|On October 18, 2022, the IRS released various inflation adjusted amounts for 2023. While the IRS has not yet released the pension limits for 2023 (such as the 401(k) limit), the announcement included numerous adjustments, some of which are set forth below. Please contact your Sisterson representative if you have questions about these or any other adjustments that are not listed.
The standard deduction for married couples filing jointly for 2023 rises to $27,700, up from $25,900 for 2022. For single taxpayers and married individuals filing separately, the standard deduction rises to $13,850 for 2023, up from $12,950 for 2022, and for heads of household, the standard deduction will be $20,800 for 2023, up from $19,400 for 2022.
Estate Tax Exemption Amount
The estate tax exemption amount for decedents who die during 2023 rises to $12,920,000, up from $12,060,000 for estates of decedents who died in 2022.
Annual Gift Tax Exclusion Amount
The annual exclusion for gifts made in 2023 increases to $17,000, up from $16,000 for calendar year 2022.
Section 179 for CAPEX Spending
The maximum amount for which an election to immediately deduct certain CAPEX expenditures under Section 179 increases to $1,160,000 in 2023, up from $1,080,000 in 2022. The acquisition limit is increased to $2,890,000 for 2023, up from $2,700,000 in 2022. The acquisition limit rule provides that the maximum $1,160,000 expensing amount is reduced dollar-for-dollar as total Section 179-qualifying CAPEX expenditures exceed $2,890,000.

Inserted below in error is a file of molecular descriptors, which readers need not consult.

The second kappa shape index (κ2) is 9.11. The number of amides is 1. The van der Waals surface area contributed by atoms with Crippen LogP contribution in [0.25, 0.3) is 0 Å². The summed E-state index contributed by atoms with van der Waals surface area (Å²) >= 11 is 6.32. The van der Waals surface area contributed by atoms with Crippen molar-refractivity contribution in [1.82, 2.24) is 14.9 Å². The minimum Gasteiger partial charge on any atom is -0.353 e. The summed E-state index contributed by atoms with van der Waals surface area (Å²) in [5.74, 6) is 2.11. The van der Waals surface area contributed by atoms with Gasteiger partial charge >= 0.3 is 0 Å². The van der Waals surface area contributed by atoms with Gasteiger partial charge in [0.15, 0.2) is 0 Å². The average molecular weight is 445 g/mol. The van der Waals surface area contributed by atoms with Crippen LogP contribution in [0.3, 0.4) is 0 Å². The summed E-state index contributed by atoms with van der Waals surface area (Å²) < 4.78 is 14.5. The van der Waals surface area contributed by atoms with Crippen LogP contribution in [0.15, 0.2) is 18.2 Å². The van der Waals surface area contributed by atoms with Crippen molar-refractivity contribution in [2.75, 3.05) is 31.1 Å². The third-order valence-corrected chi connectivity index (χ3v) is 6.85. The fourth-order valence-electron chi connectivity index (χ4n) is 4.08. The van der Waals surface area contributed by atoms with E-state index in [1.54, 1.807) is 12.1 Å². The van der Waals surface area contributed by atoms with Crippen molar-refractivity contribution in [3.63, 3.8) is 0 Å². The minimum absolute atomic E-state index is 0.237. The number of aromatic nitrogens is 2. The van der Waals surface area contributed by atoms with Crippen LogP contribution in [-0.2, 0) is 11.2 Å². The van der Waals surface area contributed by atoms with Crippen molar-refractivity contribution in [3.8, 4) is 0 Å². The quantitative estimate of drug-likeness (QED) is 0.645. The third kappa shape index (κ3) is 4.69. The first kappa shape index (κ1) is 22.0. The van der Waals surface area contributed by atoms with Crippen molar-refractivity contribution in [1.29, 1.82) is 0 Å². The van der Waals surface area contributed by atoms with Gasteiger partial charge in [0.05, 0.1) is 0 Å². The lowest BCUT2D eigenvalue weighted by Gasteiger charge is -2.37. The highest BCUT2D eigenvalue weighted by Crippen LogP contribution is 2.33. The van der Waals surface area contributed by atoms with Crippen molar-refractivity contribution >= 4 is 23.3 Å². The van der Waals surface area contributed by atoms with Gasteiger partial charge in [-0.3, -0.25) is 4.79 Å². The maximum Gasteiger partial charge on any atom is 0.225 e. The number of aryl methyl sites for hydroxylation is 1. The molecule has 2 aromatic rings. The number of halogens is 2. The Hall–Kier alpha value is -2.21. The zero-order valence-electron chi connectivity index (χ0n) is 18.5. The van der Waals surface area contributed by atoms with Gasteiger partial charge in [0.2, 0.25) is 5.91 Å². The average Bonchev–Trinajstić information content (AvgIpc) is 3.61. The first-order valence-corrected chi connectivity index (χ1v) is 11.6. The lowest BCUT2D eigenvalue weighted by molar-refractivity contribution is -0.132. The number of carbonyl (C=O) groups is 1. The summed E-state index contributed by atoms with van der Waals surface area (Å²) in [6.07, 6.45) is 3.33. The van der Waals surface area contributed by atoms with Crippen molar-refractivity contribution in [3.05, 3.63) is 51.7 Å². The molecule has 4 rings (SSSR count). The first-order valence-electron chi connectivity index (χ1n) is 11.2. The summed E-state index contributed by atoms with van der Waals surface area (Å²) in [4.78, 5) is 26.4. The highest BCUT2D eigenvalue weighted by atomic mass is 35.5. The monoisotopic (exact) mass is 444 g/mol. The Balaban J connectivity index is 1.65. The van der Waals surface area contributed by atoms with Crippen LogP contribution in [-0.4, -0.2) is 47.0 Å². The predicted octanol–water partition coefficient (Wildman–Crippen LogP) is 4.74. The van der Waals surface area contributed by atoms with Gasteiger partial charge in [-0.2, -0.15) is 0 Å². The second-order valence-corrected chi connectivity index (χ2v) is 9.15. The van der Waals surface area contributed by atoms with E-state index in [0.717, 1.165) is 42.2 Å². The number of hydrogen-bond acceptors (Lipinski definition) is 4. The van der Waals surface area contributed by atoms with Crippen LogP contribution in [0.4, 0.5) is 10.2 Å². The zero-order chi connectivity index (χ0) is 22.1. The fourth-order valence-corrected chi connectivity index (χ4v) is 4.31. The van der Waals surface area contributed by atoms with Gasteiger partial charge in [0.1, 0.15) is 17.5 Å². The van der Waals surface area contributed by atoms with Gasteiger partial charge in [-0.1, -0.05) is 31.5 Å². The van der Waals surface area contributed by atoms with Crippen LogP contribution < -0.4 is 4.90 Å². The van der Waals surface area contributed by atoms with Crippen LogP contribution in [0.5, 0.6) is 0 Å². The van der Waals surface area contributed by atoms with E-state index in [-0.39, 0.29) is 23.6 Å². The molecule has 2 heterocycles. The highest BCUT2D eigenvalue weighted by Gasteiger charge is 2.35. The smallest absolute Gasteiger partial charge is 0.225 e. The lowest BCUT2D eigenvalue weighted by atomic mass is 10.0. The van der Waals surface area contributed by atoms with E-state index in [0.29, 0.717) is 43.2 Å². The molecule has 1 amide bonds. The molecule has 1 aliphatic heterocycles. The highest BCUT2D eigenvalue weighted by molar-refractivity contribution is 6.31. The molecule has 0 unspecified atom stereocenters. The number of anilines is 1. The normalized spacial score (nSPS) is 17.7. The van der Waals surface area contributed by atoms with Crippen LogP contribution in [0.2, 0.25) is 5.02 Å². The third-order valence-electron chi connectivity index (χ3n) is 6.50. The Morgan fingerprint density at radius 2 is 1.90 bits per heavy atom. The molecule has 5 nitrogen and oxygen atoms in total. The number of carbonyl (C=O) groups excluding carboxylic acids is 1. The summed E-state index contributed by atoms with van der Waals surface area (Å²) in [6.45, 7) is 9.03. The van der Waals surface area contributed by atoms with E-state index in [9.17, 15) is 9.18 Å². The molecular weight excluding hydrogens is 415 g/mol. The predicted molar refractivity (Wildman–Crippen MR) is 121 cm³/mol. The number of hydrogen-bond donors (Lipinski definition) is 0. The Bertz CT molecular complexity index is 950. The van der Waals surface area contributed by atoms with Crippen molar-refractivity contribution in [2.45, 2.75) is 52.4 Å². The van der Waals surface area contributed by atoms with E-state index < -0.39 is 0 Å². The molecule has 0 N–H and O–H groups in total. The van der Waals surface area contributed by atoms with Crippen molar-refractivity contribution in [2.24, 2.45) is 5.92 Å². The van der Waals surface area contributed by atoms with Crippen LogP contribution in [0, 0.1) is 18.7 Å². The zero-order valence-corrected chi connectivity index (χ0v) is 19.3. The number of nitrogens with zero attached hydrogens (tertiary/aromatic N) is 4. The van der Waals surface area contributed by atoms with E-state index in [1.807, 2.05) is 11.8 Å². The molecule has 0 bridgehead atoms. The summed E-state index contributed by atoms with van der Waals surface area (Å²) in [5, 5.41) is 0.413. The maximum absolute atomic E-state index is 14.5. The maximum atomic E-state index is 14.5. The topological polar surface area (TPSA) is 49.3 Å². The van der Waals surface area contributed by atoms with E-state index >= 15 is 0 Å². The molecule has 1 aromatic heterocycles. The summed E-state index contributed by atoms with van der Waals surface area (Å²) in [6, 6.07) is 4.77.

Section 199A 20% Deduction
Section 199A provides for an automatic 20% deduction for certain trade or business income, referred to as “QBI,” or “qualifying business income.” There are limitations, such as the so-called “W-2 limitation” and the service business limitation (commonly referred to as the “SSTB” or “specified service trade or business” limitation that prohibits the deduction for certain service industries, such as attorneys, accountants, and physicians. In general, these limitations do not apply if an individual’s taxable income falls below the threshold for the year. While the rules are quite complex, the annual thresholds are indexed for inflation every year. For 2023, the thresholds will increase to $364,200 for joint filers ($340,100 for 2022), and $182,100 for all others ($170,050 in 2022).